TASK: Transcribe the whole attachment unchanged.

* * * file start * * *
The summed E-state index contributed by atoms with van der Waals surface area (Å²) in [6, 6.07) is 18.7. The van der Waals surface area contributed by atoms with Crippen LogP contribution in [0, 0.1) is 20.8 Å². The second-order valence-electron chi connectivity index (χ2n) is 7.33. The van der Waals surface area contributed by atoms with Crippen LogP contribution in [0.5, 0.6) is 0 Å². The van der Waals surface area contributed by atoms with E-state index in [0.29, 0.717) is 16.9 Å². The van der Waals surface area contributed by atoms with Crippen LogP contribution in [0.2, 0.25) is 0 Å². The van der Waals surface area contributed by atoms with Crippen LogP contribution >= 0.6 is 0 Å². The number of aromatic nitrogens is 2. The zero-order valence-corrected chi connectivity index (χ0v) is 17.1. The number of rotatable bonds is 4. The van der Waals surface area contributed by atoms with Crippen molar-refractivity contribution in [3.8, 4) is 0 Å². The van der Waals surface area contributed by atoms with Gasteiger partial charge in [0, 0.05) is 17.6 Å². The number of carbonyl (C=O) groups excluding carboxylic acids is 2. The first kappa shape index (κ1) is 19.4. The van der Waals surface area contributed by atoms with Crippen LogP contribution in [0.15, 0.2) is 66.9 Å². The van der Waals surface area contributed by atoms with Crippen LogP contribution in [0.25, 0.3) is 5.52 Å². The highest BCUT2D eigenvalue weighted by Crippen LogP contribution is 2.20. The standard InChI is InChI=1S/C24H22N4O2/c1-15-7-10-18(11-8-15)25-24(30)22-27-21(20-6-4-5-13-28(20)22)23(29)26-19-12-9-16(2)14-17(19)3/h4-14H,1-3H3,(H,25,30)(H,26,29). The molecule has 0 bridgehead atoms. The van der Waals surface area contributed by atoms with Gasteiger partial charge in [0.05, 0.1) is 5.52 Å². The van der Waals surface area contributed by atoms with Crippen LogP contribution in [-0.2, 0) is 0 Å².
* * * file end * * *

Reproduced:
The summed E-state index contributed by atoms with van der Waals surface area (Å²) in [6, 6.07) is 18.7. The van der Waals surface area contributed by atoms with Crippen LogP contribution in [0, 0.1) is 20.8 Å². The second-order valence-electron chi connectivity index (χ2n) is 7.33. The van der Waals surface area contributed by atoms with Crippen LogP contribution in [0.5, 0.6) is 0 Å². The van der Waals surface area contributed by atoms with E-state index in [0.29, 0.717) is 16.9 Å². The van der Waals surface area contributed by atoms with Crippen LogP contribution in [0.2, 0.25) is 0 Å². The van der Waals surface area contributed by atoms with Crippen LogP contribution >= 0.6 is 0 Å². The number of aromatic nitrogens is 2. The zero-order valence-corrected chi connectivity index (χ0v) is 17.1. The number of rotatable bonds is 4. The van der Waals surface area contributed by atoms with Crippen molar-refractivity contribution in [3.8, 4) is 0 Å². The van der Waals surface area contributed by atoms with Gasteiger partial charge in [0, 0.05) is 17.6 Å². The number of carbonyl (C=O) groups excluding carboxylic acids is 2. The first kappa shape index (κ1) is 19.4. The van der Waals surface area contributed by atoms with Crippen LogP contribution in [0.15, 0.2) is 66.9 Å². The van der Waals surface area contributed by atoms with Crippen LogP contribution in [0.25, 0.3) is 5.52 Å². The highest BCUT2D eigenvalue weighted by Crippen LogP contribution is 2.20. The standard InChI is InChI=1S/C24H22N4O2/c1-15-7-10-18(11-8-15)25-24(30)22-27-21(20-6-4-5-13-28(20)22)23(29)26-19-12-9-16(2)14-17(19)3/h4-14H,1-3H3,(H,25,30)(H,26,29). The molecule has 0 bridgehead atoms. The van der Waals surface area contributed by atoms with Gasteiger partial charge in [0.05, 0.1) is 5.52 Å². The van der Waals surface area contributed by atoms with Crippen LogP contribution in [-0.2, 0) is 0 Å².